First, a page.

sensed that there is an opinion behind the article.

The body of your article must be the following:

1. International understanding: First, one sentence that briefly explains
the event in a way that any international audience will understand. (e.g.
If you are writing about something happening in China, think about the
person in South Africa who reads your article.) Then, one (or more)
paragraph(s) explaining the event, again in a way that someone from any
culture would understand.

2. Different perspectives: Explain the different views on the event you are
covering. The point of this section is not to throw an unmanageable number
of facts at the reader, but to help him/her understand what is going on.
Put yourself in the mind of a reader: “These people don’t agree with those
people. How come? What happened? Why are these people angry?” You must
answer these questions. Be careful not to fall into the trap of reporting
everything as conflicts and debates. After all, peace is agreement, and not
endless debate. Discuss the differences of opinion, but make sure to give
good importance to the similarities of opinion. Where can the people of all
sides join and find a point of agreement?

3. Personalisation: Include a good quality testimony from a witness of the
event. It must be devoid of hatred, stereotypes, and must portray how the
event directly affects people. The testimony can come from your interview
with the person or from your research. If you are covering a conflict, you
must include a testimony from people in each of the sides involved.

4. Short history: Is there something deeper to the event currently being
covered? Has this been going on for a while? (e.g. The roots of the
Arab-Israeli conflict come from decades ago. The roots of the economic
come from decisions made years ago.) Again, make sure not to create
a debate where there is none; different perspectives must be explained for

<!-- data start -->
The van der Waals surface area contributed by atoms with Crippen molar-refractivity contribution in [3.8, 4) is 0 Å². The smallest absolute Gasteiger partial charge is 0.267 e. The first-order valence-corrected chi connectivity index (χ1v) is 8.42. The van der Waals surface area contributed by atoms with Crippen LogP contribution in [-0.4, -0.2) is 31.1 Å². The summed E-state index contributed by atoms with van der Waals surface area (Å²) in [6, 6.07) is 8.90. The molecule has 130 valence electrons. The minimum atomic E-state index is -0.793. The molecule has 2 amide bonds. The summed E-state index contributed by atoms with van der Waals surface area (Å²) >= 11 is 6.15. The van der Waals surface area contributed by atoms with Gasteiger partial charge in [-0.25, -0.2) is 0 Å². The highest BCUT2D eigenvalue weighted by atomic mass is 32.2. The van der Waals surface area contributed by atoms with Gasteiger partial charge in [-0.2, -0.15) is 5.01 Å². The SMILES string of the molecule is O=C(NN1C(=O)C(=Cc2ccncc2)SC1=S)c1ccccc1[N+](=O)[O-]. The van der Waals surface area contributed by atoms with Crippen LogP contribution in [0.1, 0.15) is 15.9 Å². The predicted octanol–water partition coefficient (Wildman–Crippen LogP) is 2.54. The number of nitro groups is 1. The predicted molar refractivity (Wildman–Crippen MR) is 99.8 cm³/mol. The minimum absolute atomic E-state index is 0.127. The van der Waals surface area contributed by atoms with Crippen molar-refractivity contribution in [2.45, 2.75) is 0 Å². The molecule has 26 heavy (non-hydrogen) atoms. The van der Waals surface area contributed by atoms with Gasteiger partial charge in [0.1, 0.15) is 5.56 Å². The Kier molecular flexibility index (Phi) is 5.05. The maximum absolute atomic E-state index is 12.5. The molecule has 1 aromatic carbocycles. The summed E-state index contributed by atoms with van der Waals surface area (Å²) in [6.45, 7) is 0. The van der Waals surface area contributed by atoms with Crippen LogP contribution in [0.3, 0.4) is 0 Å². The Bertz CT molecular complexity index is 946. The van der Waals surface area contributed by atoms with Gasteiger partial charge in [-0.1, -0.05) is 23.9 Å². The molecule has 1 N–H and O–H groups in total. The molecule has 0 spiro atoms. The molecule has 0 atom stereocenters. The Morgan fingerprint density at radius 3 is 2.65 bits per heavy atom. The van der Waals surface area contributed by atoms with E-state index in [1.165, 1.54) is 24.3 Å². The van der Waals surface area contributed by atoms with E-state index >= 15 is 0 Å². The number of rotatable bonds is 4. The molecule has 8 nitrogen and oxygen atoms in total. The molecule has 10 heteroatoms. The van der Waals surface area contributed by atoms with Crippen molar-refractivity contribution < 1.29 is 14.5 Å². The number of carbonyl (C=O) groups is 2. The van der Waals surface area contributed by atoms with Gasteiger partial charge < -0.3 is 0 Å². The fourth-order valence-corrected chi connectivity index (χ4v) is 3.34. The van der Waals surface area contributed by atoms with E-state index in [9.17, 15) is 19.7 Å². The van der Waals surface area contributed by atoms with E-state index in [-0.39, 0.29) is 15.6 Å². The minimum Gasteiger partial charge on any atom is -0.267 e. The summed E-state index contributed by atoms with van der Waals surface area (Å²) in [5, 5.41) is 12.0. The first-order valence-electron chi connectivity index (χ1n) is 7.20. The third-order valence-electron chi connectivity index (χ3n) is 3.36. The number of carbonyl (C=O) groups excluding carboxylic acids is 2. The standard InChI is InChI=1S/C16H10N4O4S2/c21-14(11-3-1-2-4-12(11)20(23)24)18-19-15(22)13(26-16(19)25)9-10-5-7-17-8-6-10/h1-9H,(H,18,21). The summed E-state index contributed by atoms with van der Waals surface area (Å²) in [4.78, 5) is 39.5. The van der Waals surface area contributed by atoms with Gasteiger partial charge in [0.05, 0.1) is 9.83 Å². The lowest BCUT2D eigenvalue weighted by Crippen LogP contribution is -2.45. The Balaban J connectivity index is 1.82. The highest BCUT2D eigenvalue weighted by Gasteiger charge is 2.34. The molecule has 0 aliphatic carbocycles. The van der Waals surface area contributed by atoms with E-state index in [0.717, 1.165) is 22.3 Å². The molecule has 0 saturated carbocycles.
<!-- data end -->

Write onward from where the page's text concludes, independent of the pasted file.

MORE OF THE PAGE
the sole purpose of helping understanding. This section could get quite
long, and so your task is to keep it short yet very informative.

5. Solutions: When reporting about conflict, crisis, or poverty, what are
the possible short term fixes that can resolve the problem quickly
(peacemaking)? And then, what are the long-term solutions suggested
(peacebuilding)? In discussing these, you must be very careful, because
this is often where it gets political. Only report the different experts’
views on the question. Then, report what has been done before. Has it
worked? Why or why not? Focus on the fact that there are solutions that can
and do work.

Please also read and understand the mandate of the journal:


Your article must raise awareness about one of the following topics:

Politics: Ongoing conflicts with 1000+ deaths per year, as listed at
Commerce: Topics listed at
and (targets 1, 2, 3, and
Environment: Topics listed
Health: Topics listed
and (target 4).
Culture: Suggestions needed. Nothing can be published under this section
for now.
Rights: Topics listed at

In addition, you may cover stories listed
at If you want to
suggest additions to the list of authorised topics, please send an email to
the Editing department at

The length of your article must be between 2,000 and 2,500 words. You must
also include a photo; sources for non-copyrighted images include government
websites, Wikipedia, and Flickr. Send us the link to the photo you intend
to use.

You are prohibited from using participatory encyclopedias or news websites
for fact-checking. In order to get the big picture about an issue, you are
encouraged to visit your local library and consult Encyclopaedia Britannica
or other peer-reviewed scholarly sources. For up-to-date information, you
should consult the websites of serious NGOs and news outlets.

III. Please respect the following procedures:

You have until July 28th to reply with your completed assessment. Include
your article in the body of the email along with your answers to the
questions (emails with attachments are automatically deleted). Assessment
articles are not published or remunerated because they are for selection
purposes only.

Please also join our Facebook Page and invite your friends:

If you have any questions, let us know!

Thank you,

Human Resources
The International


Leave a Reply

Fill in your details below or click an icon to log in: Logo

You are commenting using your account. Log Out /  Change )

Google+ photo

You are commenting using your Google+ account. Log Out /  Change )

Twitter picture

You are commenting using your Twitter account. Log Out /  Change )

Facebook photo

You are commenting using your Facebook account. Log Out /  Change )


Connecting to %s

%d bloggers like this: